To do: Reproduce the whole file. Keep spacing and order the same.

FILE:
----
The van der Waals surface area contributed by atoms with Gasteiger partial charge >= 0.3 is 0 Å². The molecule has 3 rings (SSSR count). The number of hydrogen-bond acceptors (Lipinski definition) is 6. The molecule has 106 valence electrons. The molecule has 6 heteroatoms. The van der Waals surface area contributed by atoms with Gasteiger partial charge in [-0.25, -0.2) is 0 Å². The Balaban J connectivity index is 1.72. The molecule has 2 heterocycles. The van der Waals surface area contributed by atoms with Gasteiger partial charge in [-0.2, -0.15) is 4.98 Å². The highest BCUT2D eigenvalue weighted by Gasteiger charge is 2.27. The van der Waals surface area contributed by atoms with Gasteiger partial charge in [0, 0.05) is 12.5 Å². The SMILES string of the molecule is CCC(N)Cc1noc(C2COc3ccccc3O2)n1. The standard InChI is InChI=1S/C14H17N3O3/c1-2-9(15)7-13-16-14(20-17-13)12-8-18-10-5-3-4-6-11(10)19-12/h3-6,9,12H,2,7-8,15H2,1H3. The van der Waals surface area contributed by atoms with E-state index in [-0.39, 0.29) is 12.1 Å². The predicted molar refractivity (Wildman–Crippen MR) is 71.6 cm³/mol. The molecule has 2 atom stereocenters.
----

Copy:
The van der Waals surface area contributed by atoms with Gasteiger partial charge >= 0.3 is 0 Å². The molecule has 3 rings (SSSR count). The number of hydrogen-bond acceptors (Lipinski definition) is 6. The molecule has 106 valence electrons. The molecule has 6 heteroatoms. The van der Waals surface area contributed by atoms with Gasteiger partial charge in [-0.25, -0.2) is 0 Å². The Balaban J connectivity index is 1.72. The molecule has 2 heterocycles. The van der Waals surface area contributed by atoms with Gasteiger partial charge in [-0.2, -0.15) is 4.98 Å². The highest BCUT2D eigenvalue weighted by Gasteiger charge is 2.27. The van der Waals surface area contributed by atoms with Gasteiger partial charge in [0, 0.05) is 12.5 Å². The SMILES string of the molecule is CCC(N)Cc1noc(C2COc3ccccc3O2)n1. The standard InChI is InChI=1S/C14H17N3O3/c1-2-9(15)7-13-16-14(20-17-13)12-8-18-10-5-3-4-6-11(10)19-12/h3-6,9,12H,2,7-8,15H2,1H3. The van der Waals surface area contributed by atoms with E-state index in [-0.39, 0.29) is 12.1 Å². The predicted molar refractivity (Wildman–Crippen MR) is 71.6 cm³/mol. The molecule has 2 atom stereocenters.